public void ContextData(Guid workflowInstanceId, int taskId, string eventQualifiedName, PageReference pageLink)
{
      Task currentTask = new TaskDB().Load(taskId);
      ltrTaskSubject.Text = currentTask.Subject;
      ltrMessageFromCreator.Text = currentTask.Description;
      pageRoot.PageLink = pageLink;
 }

  • InvokeEvent – when your User Control is presented in the Action Window, EPiServer adds two buttons beneath your control. One is a cancel button and the other is a submit button which you can name by overriding the InvokeButtonText property. This button also fires an event which you must hook into using the InvokeEvent method. It is in this method that you can put code which can raise events in the workflow. In our case we want to raise one of our custom events that will be handled by an EventDrivenActivity in the workflow. This will kick the workflow into a new state and run any of the StateInitializationActivities that we bound using the designer surface.

public bool InvokeEvent(Guid workflowInstanceId, int taskId, string eventQualifiedName)
{
         //get current task information
	var task = Task.Load(taskId);

	//get workflow communication service
	TwoStageService service = WorkflowSystem.WorkflowManager.GetService<TwoStageService>();

       var entityName = GetApproverGroupOrUserName();
       var taskOwner = GetTaskOwner(entityName);

       //create the eventArgs from the current control context and raise the necessary event in the workflow communication service
       var passOnEventArgs = new EmailWorkflowEventArgs(workflowInstanceId, pageRoot.PageLink, taskOwner,
	                                           actioningUser, tbxMessageApprover.Text);
       service.RaiseEmailPassedToApprover(passOnEventArgs);

       //Deletes current task if true is returned
       return true;
}

  • PageHasChanged – this method will be called prior to InvokeEvent if the page viewed in the edit tab has changed since ContextData was invoked. Here you can handle what should happen in this scenario, for example whether you want the Workflow to act against the new page shown in the edit window.

Additional User Interface elements

EPiServer also allows you to associate a user control with the act of creating a workflow instance. This control should use the IWorkflowStartParameterHandler instance. This control will be seen in either Admin mode or the Action window. It allows you to specify start parameters for the workflow instance using the LoadStartParameters and SaveStartParameter methods. For example:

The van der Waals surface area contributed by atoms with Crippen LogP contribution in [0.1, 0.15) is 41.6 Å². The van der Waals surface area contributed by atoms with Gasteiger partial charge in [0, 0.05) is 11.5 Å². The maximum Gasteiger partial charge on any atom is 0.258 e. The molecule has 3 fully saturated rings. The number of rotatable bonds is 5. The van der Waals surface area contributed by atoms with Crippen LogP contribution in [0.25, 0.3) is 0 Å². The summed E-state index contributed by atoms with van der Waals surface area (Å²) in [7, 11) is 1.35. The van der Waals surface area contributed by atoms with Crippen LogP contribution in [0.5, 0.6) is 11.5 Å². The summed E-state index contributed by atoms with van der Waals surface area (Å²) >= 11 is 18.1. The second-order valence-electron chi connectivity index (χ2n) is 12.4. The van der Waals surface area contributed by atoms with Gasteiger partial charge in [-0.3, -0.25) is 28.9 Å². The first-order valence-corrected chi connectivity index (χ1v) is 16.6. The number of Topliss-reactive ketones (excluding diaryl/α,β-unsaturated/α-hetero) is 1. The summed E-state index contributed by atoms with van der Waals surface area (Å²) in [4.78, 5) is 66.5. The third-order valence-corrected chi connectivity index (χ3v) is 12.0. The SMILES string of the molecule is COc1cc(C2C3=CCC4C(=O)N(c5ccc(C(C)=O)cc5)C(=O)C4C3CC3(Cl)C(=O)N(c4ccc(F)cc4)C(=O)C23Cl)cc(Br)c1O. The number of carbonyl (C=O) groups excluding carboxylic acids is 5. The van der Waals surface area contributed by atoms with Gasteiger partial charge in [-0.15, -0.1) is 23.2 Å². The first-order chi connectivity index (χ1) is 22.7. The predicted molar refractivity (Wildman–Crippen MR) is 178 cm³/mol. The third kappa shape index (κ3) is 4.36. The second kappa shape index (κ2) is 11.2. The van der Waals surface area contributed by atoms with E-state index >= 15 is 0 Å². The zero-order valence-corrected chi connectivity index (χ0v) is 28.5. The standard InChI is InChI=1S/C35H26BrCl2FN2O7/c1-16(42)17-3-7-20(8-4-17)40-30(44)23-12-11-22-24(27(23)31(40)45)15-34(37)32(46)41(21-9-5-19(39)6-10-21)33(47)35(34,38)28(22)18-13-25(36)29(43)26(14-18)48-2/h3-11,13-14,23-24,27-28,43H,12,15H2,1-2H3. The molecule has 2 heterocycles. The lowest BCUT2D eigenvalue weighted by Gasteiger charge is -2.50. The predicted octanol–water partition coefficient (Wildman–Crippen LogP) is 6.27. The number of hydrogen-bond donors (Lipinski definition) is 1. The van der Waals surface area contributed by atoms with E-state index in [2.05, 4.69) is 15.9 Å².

public void LoadStartParameters(Guid definitionId, PageReference pageLink, bool definitionMode, IDictionary<string, object> parameters)
{
      //if workflow already contains state then set the current pagelink
      if (parameters.ContainsKey("WorkflowState") && parameters["WorkflowState"].GetType() == typeof(EmailWorkflowEventArgs))
            pageRoot.PageLink = ((EmailWorkflowEventArgs)parameters["WorkflowState"]).PageLink;

      //if loaded from edit tab, set pagelink if not already set
      if (PageReference.IsNullOrEmpty(pageRoot.PageLink) && Page.Request["currentPage"] != null)
            pageRoot.PageLink = pageLink;

      //perform any other necessary interface actions here...
  }

public IDictionary<string, object> SaveStartParameters()
{
      var startParameters = new Dictionary<string, object>();

      //custom class to represent task ownership
      var newTaskOwner = new GroupTaskOwner(ddlUsers.SelectedValue);
      var actioningOwner = new ActioningUserTaskOwner();

      //set initial state from user interface data
      startParameters["WorkflowState"] = new EmailWorkflowEventArgs(Guid.Empty, pageRoot.PageLink,
                                                              newTaskOwner, actioningOwner, tbxDescription.Text);
      startParameters["WorkflowCreator"] = tbxOwner.Text;
      return startParameters;
}

That’s covered off the basics of hooking up external user interface events to an EPiServer workflow. Additional detailed information can be found in the EPiServer SDK. Hopefully the combination of these two posts will provide enough information for you to create some intricate EPiServer workflows. In the final part of this series we’ll cover off some finishing touches that you may want to add, such as only allowing one instance of a particular workflow and some elements of Access control. I promise it won’t take as long to get the final installment……. 😉

Written by mark

January 24th, 2011 at 9:30 am